Checchi's Checkered Record

Megamillionaire Al Checchi thinks he piloted Northwest Airlines so well that you should elect him governor. Actually, he sucked in public subsidies, strong-armed unions, reneged on promises -- and still almost flew the firm into the ground.

The airline also sought to borrow money from the Metropolitan Airport Commission, which runs the airport in Minneapolis-St. Paul. And it wanted Duluth and Hibbing -- the towns where the facilities would be built -- to chip in cash as well.

Some of the money was to be used for building the new facilities, Berg says, but the rest was cash that Northwest planned to use to keep the airline running.

The financial aid package swiftly spawned an intense political debate that consumed the attention of the state's movers and shakers. Some business leaders opposed the deal, and took out advertisements in the state's largest newspapers expressing their feelings. The ads featured a picture of a menacing wolf with dollar bills clenched in its bared teeth, and took a direct shot at Checchi. "The wolf is at your door," the ads read. "And his name is Al."

Northwest responded by pouring hundreds of thousands of dollars into a sophisticated advertising and lobbying campaign, and by urging its unionized workers to flood the Legislature with phone calls supporting the deal.

Underlying the debate was the disturbing prospect that Northwest would move its corporate headquarters, its airline hub, and about 18,000 jobs out of Minnesota if aid wasn't forthcoming. Checchi adamantly denies that the company ever threatened to leave the state. "No," he says. "Everybody acknowledges that that never happened."

But not everybody acknowledges that. Gillette, who was sitting at the negotiating table for the state, says "they were tough businessmen. There was every reason to suspect and anticipate that the headquarters and the hub would be moved away from here."

Berg recalls that the airline "threatened to move their corporate office," but says he didn't take the possibility seriously. "I made the argument that these people haven't got enough money to get out of town," Berg says.

Ultimately, the aid package had to pass muster with the state Senate's Finance Committee, which was chaired by Merriam. A certified public accountant and former bank director, Merriam insisted on seeing Northwest's books before he would consider the package. Northwest, still a privately held company at the time, agreed to give him a peek at its financial statements.

"They were eye-popping," Merriam says. "The company was in serious financial trouble, and what they were looking for was a way to bail them out of financial problems. You see this huge enterprise, and you look at their balance sheet, and it was negative net worth. Of course, it was a leveraged buyout, and the company had taken on all this debt. It was a real bootstrap operation."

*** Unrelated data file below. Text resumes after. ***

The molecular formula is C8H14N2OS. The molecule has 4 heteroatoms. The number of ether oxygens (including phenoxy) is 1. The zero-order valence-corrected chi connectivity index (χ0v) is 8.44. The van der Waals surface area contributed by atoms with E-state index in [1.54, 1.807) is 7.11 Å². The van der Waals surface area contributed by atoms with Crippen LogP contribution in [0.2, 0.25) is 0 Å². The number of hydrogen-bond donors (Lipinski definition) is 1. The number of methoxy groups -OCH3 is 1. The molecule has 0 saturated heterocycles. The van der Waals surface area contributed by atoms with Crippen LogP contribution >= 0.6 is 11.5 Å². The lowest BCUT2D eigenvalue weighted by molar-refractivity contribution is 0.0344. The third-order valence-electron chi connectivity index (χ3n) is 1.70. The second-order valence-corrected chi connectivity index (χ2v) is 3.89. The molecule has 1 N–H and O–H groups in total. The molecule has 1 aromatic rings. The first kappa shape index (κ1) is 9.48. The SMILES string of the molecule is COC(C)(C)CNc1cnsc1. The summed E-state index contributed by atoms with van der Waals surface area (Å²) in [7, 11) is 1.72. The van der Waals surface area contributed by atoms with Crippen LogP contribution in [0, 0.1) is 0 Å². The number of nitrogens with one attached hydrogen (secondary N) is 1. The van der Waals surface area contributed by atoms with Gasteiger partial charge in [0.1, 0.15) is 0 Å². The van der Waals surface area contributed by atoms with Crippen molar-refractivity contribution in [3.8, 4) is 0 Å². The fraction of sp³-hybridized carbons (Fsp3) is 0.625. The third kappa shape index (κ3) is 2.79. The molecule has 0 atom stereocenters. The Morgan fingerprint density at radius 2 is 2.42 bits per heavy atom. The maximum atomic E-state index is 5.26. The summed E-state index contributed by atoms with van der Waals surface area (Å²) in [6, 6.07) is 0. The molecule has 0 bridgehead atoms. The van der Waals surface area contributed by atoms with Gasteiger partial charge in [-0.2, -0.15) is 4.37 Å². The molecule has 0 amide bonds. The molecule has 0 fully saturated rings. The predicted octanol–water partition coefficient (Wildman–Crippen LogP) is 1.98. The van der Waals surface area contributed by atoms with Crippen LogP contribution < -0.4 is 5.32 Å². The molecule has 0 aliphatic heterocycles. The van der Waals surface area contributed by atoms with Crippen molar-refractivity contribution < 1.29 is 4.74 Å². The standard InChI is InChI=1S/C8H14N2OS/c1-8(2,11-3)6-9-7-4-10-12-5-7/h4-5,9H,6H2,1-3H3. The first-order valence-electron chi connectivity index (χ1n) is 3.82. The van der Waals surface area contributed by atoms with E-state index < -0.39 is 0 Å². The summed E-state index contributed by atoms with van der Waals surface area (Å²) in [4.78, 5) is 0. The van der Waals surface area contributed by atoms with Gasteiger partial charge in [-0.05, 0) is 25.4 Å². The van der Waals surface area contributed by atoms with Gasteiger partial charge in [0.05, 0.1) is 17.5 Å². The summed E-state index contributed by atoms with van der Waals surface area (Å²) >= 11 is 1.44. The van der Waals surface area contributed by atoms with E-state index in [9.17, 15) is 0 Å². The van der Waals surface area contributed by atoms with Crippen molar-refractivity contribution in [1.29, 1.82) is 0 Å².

Checchi, however, dismisses Berg and Berg's opinion. Proclamations that Northwest was in trouble and looking for a bailout, he says, were mere political rhetoric promulgated by opponents of the deal.

"Gene Merriam was opposed to the transaction, and what are his credentials for making a judgment?" Checchi asks. "All that guy did was perhaps look at a balance sheet and a [profit and loss statement] and render some cursory judgment of something he had already decided he was against anyways."

Politics, Checchi says, accounted for most of the criticism of the financial package. "In the course of negotiating the transaction you had all kinds of people throwing whatever roadblocks they wanted to against the transaction," Checchi says. "One of which was to call it a bailout, when it wasn't a bailout."

Arthur Rolnick, one opponent of the deal, didn't call it a bailout. He called it blackmail. Rolnick, research director for the Federal Reserve Bank in Minneapolis, opposes the common fad among state and local governments to hand over money to private businesses. As a simple matter of public policy, he believes, rich companies and businessmen should not be allowed to shake down governments for subsidies and tax breaks to build new plants, offices, or sports stadiums.

But Rolnick never took the debate as personally as Checchi seems to. "I'm not critical of Northwest for doing this," Rolnick says. "We have companies doing this all over the country. Large public companies are blackmailing states."

Despite fierce opposition, the political winds blew Northwest's way. The governor backed the deal, as did Minnesota Congressman Jim Oberstar, who wielded substantial clout as chairman of the House aviation subcommittee. It also didn't hurt that Minnesota native son and former Vice President Walter Mondale had a seat on Northwest's board of directors.

In early 1992, a legislative committee gave final approval to the aid package. It wasn't the $1 billion Northwest had asked for, but it was still a sweet deal.

The final "development package" provided $838 million of loans and assistance for Northwest. The Metropolitan Airport Commission agreed to loan the airline $315 million. Northwest put up its flight simulators, some jet engines, and other equipment as collateral for the loans, says Tom Anderson, the commission's general counsel.

The city of Duluth agreed to pitch in more than $20 million as an outright grant to the airline in exchange for the Airbus maintenance facility, says Karl Nollenberger, the city's chief administrative officer. The rest of the money was to come from other sources, including loans made with the proceeds of government bond sales.

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